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FSC Certified Paper

Why we worked to obtain FSC certification

As shown in the diagram below, two cycles are involved in the creation of paper - the paper cycle, which centers on the recycling of waste paper, and the forest cycle, in which CO2 is fixed in the form of trees. As Mitsubishi Paper Mills produces types of paper where high quality is required, such as coated paper and inkjet printer paper, we were unable to use recycled fiber in the manufacture of many of our products.

For this reason, we sought to include environmental considerations in the forest cycle. Here, it is essential that forests are well managed. That is to say, forest management must take into account the forest ecosystems, and conserve forest resources. To ensure that the forest cycle functions effectively, we obtained FSC certification since 2001.

Environmental Cycles

Biodiversity Conservation and FSC Certification

FSC (Forest Stewardship Council) Certification

The certification system operated by the Forest Stewardship Council is intended to help conserve the world's forests by assessing and certifying responsible forest management from the economic, environmental, and social viewpoints and by awarding the FSC label to timber and forest products resulting from such responsible forest management.

Specifically, to receive the FSC label, organizations must comply with FSC's 10 Principles. With respect to biodiversity, recipients of FSC certification are required to comply with Principle 6, which mandates the protection of rare and endangered species, and Principle 9, which mandates the maintenance of High Conservation Value Forests (HCVF), forests with high concentrations of biodiversity values. The system is based on the premise that the production of paper in line with the rules laid down by the FSC will help reduce the adverse impact of human activities on biodiversity.

THE 10 FSC PRINCIPLES

PRINCIPLE 1:
The Organization shall comply with all applicable laws, regulations and nationally-ratified international treaties, conventions and agreements.

PRINCIPLE 2:
The Organization shall maintain or enhance the social and economic wellbeing of workers.

PRINCIPLE 3:
The Organization shall identify and uphold Indigenous Peoples' legal and customary rights of ownership, use and management of land, territories and resources affected by management activities.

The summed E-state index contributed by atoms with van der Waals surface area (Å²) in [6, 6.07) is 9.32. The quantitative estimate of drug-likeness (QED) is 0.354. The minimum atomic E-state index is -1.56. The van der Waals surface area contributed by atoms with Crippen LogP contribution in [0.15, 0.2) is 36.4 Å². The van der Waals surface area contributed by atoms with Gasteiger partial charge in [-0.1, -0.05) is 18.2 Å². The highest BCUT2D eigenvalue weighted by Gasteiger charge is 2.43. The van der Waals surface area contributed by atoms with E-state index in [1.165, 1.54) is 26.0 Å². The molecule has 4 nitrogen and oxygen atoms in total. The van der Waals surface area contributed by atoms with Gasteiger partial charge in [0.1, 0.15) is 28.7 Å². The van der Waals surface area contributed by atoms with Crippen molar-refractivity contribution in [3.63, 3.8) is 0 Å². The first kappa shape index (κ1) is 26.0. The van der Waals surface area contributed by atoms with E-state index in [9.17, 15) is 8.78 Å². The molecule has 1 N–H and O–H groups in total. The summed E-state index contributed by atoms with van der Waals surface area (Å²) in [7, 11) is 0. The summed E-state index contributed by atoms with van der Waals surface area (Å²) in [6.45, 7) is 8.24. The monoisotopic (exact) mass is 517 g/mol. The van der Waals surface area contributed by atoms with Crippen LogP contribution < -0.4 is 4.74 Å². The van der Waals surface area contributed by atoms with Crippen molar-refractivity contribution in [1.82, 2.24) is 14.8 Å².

PRINCIPLE 4:
The Organization shall contribute to maintaining or enhancing the social and economic wellbeing of local communities.

PRINCIPLE 5:
The Organization shall efficiently manage the range of multiple products and services of the Management Unit to maintain or enhance long term economic viability and the range of environmental and social benefits.

PRINCIPLE 6:
The Organization shall maintain, conserve and/or restore ecosystem services and environmental values of the Management Unit, and shall avoid, repair or mitigate negative environmental impacts.

PRINCIPLE 7:
The Organization shall have a management plan consistent with its policies and objectives and proportionate to scale, intensity and risks of its management activities. The management plan shall be implemented and kept up to date based on monitoring information in order to promote adaptive management. The associated planning and procedural documentation shall be sufficient to guide staff, inform affected stakeholders and interested stakeholders and to justify management decisions.

PRINCIPLE 8:
The Organization shall demonstrate that, progress towards achieving the management objectives, the impacts of management activities and the condition of the Management Unit, are monitored and evaluated proportionate to the scale, intensity and risk of management activities, in order to implement adaptive management.

PRINCIPLE 9:
The Organization shall maintain and/or enhance the High Conservation Values in the Management Unit through applying the precautionary approach.

PRINCIPLE 10:
Management activities conducted by or for The Organization for the Management Unit shall be selected and implemented consistent with The Organization's economic, environmental and social policies and objectives and in compliance with the Principles and Criteria collectively.

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Obtaining FSC certification

In 2001 our Hachinohe Mill became the first paper mill in Japan to obtain CoC (Chain-of-Custody) certification, and we began the production of FSC-certified paper. Subsequently, one after another we obtained CoC certification for our other paper mills in Japan, and expanded the number of our FSC-certified products.

With the obtaining of CoC certification in 2007 by German subsidiary Mitsubishi HiTec Paper Flensburg GmbH, all paper manufacturing facilities in the Mitsubishi Paper Mills Group became FSC-certified. We are currently working to obtain FM certification for our forest holdings within Japan, and have already achieved this for three forests in Aomori, Iwate, and Fukushima prefectures.

FSC-certified Facilities in the Mitsubishi Paper Mills Group

Forest management Iwaizumi forest (Japan) SA-FM/COC-001289
Shirakawa and Shichinohe forest (Japan) SA-FM/COC-002322
Woodchips Hokuryo Rinsan (Japan) SA-COC-001501
Paper production Mitsubishi Paper Mills (Japan)
-Head Office
-Hachinohe Mill
-Takasago Mill
-Kyoto Mill
-Kitakami HiTec Paper
-Process Development Lab.
SCS-COC-000328
Mitsubishi HiTec Paper Europe GmbH (Germany)
Bielefeld Mill
SGSCH-COC-002664
Mitsubishi HiTec Paper Europe GmbH (Germany)
Flensburg Mill
SGSCH-COC-002664
Sales Mitsubishi Oji Paper Sales (Japan) SCS-COC-000424
Diamic (Japan) SGSHK-COC-002678
Pictorico(Japan) SA-COC-002921
Mitsubishi Imaging (MPM) (USA) SW-COC-001431

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